Disney Historian Jim Korkis goes up into his imaginary attic to rummage around his archives and often stumbles across an unusual story about Walt Disney World. Those who have met me know that I take real joy in talking about Walt Disney.
I miss visiting Sea Castle Resort, Mesa Verde and Brava Centauri and was always impressed with the OmniScreen images, especially the rocket launch.
If Westcot in Anaheim would have been built in the 1990s, it was planned to include a version of the Horizons attraction because guests genuinely enjoyed the attraction in Florida.
On January 9, 1999, Horizons closed permanently. However the creation of the attraction started when the idea for a “space pavilion” was pitched to be part of Epcot Center as early as 1979.
This attraction in FutureWorld was originally going to be called “Century 3” (sometimes spelled “Century III” on some documents). Just a few years after the United States Bicentennial in 1976, people were looking forward to the third century so that was the inspiration for the title of the attraction.
However, concerns were brought up that foreign guests wouldn’t “get” the implication so a more universal name needed to be used.
The attraction was temporarily named “Futureprobe” which Disney quickly discovered called to mind some type of unpleasant medical procedure or instrument.
The name “Horizons” was chosen after many discussions with sponsor General Electric and Disney for the implication of always striving to reach the horizon and when you finally get there, there is another horizon in the distance, and another. The point of the pavilion was to show an achievable future based on existing technology.
Horizons opened exactly one year after Epcot Center opened. Amusingly, the phrase in the attraction “If we can dream it, we can do it” that is often falsely credited to Walt Disney was in reality the creation of Imagineer Tom Fitzgerald who modeled for the audio-animatronics young man character with the solo sub personal submarine.
Recently, I ran across an interview that Imagineer Claude Coats gave to “Orlando-Land” magazine in 1981 where he explains what the “Century 3” attraction would have been like and here are some excerpts from that interview. Coats is one of those “forgotten” Imagineers who was deeply involved in the design of the original Fantasyland at Disneyland and was a mentor to young Tony Baxter.
“We’re going to use a ride device with cars that hang from an overhead rail. It will move 1.8 feet per second. We’ll make guests feel they’re celebrating the nation’s tri-centennial, looking back over the last 100 years.
“You will make a two-minute ascent to Future House through thoughts about the future from the past. Then you’ll enter a theater for a probe of the future. The screen is more than eight stories high-the biggest screen ever.
“It will curve over above the audience to give a planetarium effect. The audience will get views of outer space and inside the molecule. We’re taking people to places they’ve never seen before. Like inside an electron microscope. Into living cells. Out to the rings of Saturn. Along the DNA life chain. There’ll be many blowups of microscopic stuff.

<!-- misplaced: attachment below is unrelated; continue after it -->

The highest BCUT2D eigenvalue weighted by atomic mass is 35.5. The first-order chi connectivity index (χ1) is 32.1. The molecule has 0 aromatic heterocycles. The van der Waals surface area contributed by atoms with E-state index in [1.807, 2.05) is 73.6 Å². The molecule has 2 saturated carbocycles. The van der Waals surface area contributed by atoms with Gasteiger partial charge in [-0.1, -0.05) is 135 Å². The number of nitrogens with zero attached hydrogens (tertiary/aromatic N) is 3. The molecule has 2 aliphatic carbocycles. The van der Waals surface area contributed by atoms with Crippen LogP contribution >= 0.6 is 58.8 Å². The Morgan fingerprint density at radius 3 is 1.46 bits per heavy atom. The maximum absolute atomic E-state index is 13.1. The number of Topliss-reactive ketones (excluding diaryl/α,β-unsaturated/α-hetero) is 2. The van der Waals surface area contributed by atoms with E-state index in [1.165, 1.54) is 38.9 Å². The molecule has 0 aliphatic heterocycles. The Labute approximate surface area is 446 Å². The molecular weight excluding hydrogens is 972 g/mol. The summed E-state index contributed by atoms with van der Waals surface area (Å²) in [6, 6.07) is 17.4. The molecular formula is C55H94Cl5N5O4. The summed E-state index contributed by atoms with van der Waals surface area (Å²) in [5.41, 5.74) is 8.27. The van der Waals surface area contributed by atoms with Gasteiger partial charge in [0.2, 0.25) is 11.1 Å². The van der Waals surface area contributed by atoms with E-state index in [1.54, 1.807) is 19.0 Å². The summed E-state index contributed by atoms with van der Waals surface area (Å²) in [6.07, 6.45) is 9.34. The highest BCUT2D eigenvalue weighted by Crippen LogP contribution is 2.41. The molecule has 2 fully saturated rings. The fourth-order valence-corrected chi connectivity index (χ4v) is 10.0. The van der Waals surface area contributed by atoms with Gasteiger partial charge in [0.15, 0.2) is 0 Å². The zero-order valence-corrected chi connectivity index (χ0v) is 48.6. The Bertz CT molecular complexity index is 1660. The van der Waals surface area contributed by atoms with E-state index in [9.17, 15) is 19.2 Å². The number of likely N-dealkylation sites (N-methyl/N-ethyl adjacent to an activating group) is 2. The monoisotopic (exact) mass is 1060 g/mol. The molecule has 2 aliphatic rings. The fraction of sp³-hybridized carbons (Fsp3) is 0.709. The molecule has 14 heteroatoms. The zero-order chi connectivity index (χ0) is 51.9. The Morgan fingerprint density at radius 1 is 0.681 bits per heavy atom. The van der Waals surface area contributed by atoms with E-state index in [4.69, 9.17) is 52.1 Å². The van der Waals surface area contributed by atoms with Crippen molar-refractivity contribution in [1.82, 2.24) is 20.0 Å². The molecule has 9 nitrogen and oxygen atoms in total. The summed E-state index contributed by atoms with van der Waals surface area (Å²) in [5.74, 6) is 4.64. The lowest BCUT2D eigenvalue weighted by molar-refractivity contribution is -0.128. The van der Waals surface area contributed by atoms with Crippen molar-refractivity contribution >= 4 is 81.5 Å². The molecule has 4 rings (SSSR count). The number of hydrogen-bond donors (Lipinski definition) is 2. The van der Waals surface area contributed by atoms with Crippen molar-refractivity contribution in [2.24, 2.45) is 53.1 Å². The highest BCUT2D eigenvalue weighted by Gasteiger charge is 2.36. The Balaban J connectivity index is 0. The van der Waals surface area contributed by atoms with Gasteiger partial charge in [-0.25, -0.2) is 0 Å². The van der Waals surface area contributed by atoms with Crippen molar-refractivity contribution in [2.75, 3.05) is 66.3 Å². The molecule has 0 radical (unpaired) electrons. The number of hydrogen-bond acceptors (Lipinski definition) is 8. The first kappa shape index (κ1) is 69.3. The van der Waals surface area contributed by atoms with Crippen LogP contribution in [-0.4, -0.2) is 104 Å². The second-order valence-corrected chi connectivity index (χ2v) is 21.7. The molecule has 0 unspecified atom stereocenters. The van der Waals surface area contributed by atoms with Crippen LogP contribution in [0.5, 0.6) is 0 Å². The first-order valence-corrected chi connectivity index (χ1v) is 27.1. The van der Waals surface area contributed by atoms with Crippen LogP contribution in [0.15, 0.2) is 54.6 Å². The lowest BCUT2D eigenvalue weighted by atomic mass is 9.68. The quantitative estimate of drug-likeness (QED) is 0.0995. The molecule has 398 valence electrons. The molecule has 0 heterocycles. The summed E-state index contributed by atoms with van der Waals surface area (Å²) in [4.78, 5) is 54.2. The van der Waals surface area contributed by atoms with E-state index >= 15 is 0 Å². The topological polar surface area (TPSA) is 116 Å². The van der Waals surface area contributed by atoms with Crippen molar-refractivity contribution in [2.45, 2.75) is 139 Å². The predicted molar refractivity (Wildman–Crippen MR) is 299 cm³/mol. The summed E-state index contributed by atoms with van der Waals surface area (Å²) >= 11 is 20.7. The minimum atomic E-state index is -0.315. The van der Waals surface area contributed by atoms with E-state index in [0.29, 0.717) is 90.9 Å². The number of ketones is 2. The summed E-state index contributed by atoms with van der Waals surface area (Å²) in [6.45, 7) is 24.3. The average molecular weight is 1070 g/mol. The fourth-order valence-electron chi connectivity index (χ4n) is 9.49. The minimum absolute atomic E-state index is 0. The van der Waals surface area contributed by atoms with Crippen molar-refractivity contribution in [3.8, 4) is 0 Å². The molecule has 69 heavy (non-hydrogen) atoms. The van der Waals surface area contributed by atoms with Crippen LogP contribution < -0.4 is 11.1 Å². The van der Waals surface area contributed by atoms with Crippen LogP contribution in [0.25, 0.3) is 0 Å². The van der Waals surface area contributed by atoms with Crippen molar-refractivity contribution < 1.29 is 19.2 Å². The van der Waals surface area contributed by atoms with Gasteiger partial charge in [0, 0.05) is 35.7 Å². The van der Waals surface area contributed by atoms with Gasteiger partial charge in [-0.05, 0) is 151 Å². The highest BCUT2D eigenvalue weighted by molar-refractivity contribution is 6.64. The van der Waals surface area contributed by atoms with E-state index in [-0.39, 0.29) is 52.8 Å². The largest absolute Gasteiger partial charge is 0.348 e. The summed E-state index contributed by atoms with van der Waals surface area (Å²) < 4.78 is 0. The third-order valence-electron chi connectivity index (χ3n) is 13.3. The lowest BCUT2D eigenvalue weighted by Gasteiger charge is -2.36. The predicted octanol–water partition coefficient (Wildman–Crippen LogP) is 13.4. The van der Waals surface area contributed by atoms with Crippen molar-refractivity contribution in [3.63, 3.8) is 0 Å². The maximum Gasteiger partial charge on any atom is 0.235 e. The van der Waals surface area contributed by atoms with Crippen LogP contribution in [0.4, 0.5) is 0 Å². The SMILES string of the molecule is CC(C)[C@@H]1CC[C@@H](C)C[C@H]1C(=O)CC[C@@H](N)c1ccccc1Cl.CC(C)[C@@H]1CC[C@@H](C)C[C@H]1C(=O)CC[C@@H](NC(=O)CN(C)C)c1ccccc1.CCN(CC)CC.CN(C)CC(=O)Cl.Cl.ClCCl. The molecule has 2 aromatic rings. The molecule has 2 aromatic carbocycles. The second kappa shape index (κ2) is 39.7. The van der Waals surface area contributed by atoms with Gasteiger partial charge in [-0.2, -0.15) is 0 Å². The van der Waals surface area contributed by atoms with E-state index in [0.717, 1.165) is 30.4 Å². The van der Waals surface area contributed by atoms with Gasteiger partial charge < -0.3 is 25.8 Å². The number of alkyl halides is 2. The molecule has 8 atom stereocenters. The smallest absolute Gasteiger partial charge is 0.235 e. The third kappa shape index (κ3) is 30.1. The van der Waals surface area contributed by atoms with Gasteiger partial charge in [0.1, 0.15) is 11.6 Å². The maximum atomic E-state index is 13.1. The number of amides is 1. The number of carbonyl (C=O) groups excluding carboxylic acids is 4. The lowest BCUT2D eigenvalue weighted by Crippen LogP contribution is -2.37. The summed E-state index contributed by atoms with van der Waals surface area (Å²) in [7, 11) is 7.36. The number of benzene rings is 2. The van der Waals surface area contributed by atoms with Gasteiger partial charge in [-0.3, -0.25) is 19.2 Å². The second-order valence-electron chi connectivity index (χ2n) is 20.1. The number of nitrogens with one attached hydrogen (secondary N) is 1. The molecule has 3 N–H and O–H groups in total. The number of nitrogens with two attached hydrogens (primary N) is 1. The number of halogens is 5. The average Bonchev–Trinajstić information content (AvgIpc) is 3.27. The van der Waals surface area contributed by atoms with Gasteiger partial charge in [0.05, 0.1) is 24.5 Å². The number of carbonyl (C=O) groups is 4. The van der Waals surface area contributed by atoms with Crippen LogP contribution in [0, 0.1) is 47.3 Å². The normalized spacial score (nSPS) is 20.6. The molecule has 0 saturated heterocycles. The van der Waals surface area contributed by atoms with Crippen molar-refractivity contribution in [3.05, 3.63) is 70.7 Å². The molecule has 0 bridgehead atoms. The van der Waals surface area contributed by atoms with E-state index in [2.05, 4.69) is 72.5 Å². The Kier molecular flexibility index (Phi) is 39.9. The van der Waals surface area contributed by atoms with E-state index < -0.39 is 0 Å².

“It’s a celebration of the good times ahead of us. We’ll show future urban development. A family celebrating their 100th wedding anniversary, which will be a common thing. We’ll show a complete new lifestyle. And robot mining. An undersea habitat. Underground homes. Desert farming. Hobbies, cooking, music as they will be in the future.
“We’ll end up going into a space habitat. We’ll show work and health activity in space. Manufacturing. Mining of minerals from planets or asteroids.
“At the end of the experience, we’ll tie the whole thing into the family unit.”
Guests would have then left the show and still in their ride vehicles be taken into a polling area where lights would light up on the dashboard of their vehicle where they could push buttons to indicate their feelings about what they just saw. The results would be instantly tabulated so guests could compare their reactions against those of others who experienced the attraction.
This is the attraction that we might have gotten that evolved into the Horizons attractions some of us miss today.
Here’s a brief glimpse at Horizons before it closed:
Check out Jim’s other “From the Attic” Blogs
Full features from the Walt Disney World Chronicles series by Jim Korkis can be found in the AllEars® Archives: /ae/archives.htm
ABOUT THE AUTHOR:
Jim Korkis is an internationally respected Disney Historian who has written hundreds of articles about all things Disney for more than three decades. As a former Walt Disney World cast member, his skills and historical knowledge were utilized by Disney Entertainment, Imagineering, Disney Design Group, Yellow Shoes Marketing, Disney Cruise Line, Disney Feature Animation Florida, Disney Institute, WDW Travel Company, Disney Vacation Club and many other departments.
He is the author of three new books, available in both paperback and Kindle versions on Amazon.com:
The Book of Mouse: A Celebration of Walt Disney’s Mickey Mouse
Who’s Afraid of the Song of the South
"The REVISED Vault of Walt":